Does there even need to be a damage stat? I don't know if the lack of an attribute derived damage bonus is the worst thing in the world. I think the original list of attributes would be pretty satisfying if you came up with a new effect for Intellect, and Strength mitigated the speed penalty from armor.

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I think that if Strength does not affect damage, like you said, it should maybe give speed benefits for wearing heavy armor (if it is also the stat that affects inventory space).

 

Dexterity is the stat I don't like, and never have. It feels to me that the term is very broad.

 

My thoughts on offensive bonuses:

Strength - damage output for weapons improve, mitigate slower movement while wearing armor, stamina increase

Constitution - Health increase, more inventory space

Agility - Faster attacks with any weapon, improves dodging

Perception - Improves ranged damage and accuracy for all weapons, spells

Intellect - Increases critical damage for everything, including spells, increased spell damage

Resolve - The one stat I'm in complete agreement with you

 

Fortitude, willpower and reflexes would still be governed by two attributes each like you posted earlier in the thread.

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Numenera only has three stats (Might, Intellect, and Speed) and is IMO better for it.

How did that work out? I haven't got around to a good game of Numenera yet, so I'm ignorant of the system.

 

Very well, IMO. I especially like the Effort mechanic; it gives tactical in-the-moment decisions a whole new dimension.

 

I'm not sure how well Numenera rules would translate to a cRPG, though.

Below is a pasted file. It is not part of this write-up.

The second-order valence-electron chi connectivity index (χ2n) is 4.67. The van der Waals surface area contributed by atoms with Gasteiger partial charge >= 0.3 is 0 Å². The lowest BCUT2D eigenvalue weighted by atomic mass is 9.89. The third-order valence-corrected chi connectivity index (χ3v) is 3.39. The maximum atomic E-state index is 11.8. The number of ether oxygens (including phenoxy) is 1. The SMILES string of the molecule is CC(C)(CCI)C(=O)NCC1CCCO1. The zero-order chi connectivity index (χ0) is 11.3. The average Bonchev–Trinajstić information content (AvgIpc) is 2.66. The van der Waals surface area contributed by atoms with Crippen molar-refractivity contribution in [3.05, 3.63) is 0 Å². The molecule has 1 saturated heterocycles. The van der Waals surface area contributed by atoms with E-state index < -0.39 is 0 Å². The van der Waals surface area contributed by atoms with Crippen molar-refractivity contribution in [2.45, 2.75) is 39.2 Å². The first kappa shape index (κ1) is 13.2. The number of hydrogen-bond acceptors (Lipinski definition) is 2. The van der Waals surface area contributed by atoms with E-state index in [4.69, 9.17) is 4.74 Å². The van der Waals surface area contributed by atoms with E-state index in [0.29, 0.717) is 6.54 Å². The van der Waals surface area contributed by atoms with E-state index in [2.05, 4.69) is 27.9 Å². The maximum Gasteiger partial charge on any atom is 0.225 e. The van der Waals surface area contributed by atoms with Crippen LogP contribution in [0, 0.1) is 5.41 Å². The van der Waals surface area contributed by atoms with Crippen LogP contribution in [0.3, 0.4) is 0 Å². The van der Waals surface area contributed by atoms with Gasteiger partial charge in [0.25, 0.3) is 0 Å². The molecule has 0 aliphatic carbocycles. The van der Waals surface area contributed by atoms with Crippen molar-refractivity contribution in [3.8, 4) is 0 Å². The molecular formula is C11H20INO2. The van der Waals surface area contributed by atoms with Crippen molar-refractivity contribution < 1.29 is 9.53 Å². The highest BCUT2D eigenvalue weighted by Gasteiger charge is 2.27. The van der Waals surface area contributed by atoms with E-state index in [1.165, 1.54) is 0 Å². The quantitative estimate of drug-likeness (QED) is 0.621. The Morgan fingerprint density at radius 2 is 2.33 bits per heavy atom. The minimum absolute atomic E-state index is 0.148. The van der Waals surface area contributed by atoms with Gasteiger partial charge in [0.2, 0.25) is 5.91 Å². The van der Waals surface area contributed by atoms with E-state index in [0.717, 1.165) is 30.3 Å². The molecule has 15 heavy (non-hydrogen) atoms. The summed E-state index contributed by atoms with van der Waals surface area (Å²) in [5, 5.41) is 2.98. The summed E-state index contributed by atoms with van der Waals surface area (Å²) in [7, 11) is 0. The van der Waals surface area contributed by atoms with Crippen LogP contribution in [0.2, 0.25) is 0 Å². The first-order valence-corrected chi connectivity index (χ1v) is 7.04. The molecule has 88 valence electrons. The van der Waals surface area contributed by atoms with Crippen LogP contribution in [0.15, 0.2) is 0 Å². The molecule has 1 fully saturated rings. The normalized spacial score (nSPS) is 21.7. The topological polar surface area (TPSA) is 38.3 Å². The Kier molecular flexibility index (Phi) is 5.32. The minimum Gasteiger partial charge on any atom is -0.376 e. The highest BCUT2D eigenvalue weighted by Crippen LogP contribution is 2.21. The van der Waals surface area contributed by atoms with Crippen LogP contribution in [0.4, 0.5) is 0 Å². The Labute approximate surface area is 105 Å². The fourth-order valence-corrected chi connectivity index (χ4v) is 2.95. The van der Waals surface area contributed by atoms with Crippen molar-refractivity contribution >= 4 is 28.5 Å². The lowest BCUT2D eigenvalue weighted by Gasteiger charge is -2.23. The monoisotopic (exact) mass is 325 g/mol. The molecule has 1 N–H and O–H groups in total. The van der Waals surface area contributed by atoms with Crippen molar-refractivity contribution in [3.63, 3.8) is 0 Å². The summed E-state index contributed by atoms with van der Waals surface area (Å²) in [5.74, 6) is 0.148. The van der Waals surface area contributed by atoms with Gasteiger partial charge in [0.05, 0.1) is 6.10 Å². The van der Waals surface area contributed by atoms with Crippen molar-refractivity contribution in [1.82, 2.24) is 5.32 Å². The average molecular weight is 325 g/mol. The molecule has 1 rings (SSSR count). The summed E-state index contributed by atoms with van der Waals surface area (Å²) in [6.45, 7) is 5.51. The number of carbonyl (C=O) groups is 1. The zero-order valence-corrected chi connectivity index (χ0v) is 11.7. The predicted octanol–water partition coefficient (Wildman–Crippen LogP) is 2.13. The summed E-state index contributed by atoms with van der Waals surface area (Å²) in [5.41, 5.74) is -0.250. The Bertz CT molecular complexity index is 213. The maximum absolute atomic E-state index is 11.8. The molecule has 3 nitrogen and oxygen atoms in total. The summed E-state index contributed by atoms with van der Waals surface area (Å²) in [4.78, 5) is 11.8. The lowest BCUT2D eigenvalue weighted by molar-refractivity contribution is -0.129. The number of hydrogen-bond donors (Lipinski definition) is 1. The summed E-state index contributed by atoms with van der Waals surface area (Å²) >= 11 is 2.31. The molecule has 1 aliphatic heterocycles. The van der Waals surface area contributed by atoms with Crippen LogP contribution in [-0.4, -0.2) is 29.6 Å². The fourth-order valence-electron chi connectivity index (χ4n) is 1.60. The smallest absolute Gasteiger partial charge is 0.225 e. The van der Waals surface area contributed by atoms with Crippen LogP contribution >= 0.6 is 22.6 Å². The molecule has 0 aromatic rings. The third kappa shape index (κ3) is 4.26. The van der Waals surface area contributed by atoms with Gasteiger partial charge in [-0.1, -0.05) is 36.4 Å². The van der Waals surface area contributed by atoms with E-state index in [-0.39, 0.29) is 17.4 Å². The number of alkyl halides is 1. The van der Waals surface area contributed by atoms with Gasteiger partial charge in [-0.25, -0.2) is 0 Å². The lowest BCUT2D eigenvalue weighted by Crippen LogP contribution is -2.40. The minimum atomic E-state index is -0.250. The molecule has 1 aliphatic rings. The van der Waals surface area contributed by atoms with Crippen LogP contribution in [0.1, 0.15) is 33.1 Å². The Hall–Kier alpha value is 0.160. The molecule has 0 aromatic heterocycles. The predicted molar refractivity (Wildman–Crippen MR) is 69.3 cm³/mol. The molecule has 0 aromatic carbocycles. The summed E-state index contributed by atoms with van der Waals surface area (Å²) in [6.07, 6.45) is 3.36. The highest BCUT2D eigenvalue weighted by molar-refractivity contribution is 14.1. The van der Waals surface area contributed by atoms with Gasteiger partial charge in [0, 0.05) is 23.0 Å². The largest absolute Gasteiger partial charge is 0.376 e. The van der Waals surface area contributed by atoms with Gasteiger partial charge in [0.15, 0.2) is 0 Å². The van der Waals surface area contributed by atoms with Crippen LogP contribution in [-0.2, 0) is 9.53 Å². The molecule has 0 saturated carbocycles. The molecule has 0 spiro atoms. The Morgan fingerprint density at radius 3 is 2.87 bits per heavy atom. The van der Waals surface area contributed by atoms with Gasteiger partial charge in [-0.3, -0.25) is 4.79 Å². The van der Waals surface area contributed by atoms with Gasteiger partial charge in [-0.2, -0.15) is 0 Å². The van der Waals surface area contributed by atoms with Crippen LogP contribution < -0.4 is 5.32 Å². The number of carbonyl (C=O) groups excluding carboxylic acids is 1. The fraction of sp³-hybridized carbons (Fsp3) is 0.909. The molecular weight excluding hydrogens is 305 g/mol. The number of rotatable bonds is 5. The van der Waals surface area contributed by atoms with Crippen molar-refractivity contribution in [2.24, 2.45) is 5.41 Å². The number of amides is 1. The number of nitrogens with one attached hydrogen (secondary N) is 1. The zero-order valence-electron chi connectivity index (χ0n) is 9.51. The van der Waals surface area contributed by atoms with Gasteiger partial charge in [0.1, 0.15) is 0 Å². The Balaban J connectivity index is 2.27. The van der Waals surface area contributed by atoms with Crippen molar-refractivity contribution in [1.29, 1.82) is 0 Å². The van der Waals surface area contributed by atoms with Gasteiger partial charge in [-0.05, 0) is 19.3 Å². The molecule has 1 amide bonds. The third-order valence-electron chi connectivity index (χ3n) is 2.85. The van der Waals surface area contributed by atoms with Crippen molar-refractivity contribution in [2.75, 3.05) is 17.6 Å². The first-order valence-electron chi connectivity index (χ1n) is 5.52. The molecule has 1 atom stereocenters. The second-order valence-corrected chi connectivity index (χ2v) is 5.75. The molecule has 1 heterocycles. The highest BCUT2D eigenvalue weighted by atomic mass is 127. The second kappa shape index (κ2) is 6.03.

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A question for anyone reading the thread: if you saw a list of stats presented like this:

 

Might

Constitution

Dexterity

Perception

Intellect

Resolve

 

or

 

Power

Constitution

Dexterity

Perception

Intellect

Resolve

 

What would you assume the stat that affects damage would be? Based on that answer, if you discovered that stat affected all damage and healing, including damage and healing from sources like guns and wands and bows and fireball spells, how would you feel about it?

Based purely on the stat names, I'd assume "power" or "might." And I would think it felt "off" especially "might" and especially for ranged weapons; I'd be less confused about wands and spells. However I think "intellect" feels more "off" than either of those.

 

I also don't care all that much about what the stats are named, and quite like the sound of the proposed mechanics.

I have a project. It's a tabletop RPG. It's free. It's a work in progress. Find it here: www.brikoleur.com

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I personally think "insight," "power," "force," or "intensity" would convey a damage stat to me more than "intellect." In the end they are just words, and I've got to admit I am sure that I am biased by decades of PNP games and CRPGS, but for me intellect is tied to thinking and knowledge, and while that's fine and good for magical damage, I have a hard time thinking of it as tied to physical damage as well. The way the actual system works suits me fine, and I'll have no problem looking past the terms if they stay how they are. I actually like the mechanics of the attribute system a lot.